There’s a longstanding debate over whether the Olmec civilization led to the development of the Maya civilization or if the Maya developed independently.

The new finding transforms previous understanding of Mesoamerican civilization origins and the relationship between the Olmec and the Maya people, according to the team, who report their new findings in the journal Nature Human Behaviour

THE MAYA: A POPULATION NOTED FOR ITS WRITTEN LANGUAGE, AGRICULTURAL AND CALENDARS

The Maya civilisation thrived in Central America for nearly 3,000 years, reaching its height between AD 250 to 900.

Noted for the only fully developed written language of the pre-Columbian Americas, the Mayas also had highly advanced art and architecture as well as mathematical and astronomical systems. 

During that time, the ancient people built incredible cities using advanced machinery and gained an understanding of astronomy, as well as developing advanced agricultural methods and accurate calendars.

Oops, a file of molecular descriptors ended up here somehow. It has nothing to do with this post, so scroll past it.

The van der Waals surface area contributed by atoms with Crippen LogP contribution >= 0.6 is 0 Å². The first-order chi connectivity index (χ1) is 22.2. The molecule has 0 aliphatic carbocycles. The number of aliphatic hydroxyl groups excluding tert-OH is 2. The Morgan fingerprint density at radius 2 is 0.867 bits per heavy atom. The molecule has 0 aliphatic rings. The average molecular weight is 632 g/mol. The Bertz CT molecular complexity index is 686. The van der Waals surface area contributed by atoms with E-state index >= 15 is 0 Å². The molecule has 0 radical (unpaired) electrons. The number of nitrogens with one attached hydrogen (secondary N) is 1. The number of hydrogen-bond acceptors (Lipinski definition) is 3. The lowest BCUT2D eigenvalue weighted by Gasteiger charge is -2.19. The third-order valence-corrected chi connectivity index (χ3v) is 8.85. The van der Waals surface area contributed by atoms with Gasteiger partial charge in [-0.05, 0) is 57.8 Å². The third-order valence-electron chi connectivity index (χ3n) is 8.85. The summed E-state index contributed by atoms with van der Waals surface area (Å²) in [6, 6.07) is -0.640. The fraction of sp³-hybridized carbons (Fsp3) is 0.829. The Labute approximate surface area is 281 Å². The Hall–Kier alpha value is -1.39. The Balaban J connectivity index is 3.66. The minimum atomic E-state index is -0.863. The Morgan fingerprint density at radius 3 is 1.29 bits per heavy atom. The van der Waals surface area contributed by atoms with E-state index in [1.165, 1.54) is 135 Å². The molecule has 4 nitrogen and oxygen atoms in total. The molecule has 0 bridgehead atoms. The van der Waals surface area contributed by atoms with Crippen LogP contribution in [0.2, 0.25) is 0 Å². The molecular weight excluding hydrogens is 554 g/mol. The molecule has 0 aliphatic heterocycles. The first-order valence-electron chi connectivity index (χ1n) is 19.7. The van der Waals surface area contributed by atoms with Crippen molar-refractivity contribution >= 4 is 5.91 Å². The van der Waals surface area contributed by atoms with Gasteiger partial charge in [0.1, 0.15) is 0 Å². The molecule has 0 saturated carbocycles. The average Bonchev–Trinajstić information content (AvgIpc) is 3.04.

The Maya believed the cosmos shaped their everyday lives and they used astrological cycles to tell when to plant crops and set their calendars.

This has led to theories that the Maya may have chosen to locate their cities in line with the stars.

It is already known that the pyramid at Chichen Itza was built according to the sun’s location during the spring and autumn equinoxes.

When the sun sets on these two days, the pyramid casts a shadow on itself that aligns with a carving of the head of the Mayan serpent god.

The shadow makes the serpent’s body so that as the sun sets, the terrifying god appears to slide towards the earth.

Maya influence can be detected from Honduras, Guatemala, and western El Salvador to as far away as central Mexico, more than 1,000km from the Maya area.

The Maya peoples never disappeared. Today their descendants form sizable populations throughout the Maya area.

They maintain a distinctive set of traditions and beliefs that are the result of the merger of pre-Columbian and post-Conquest ideas and cultures.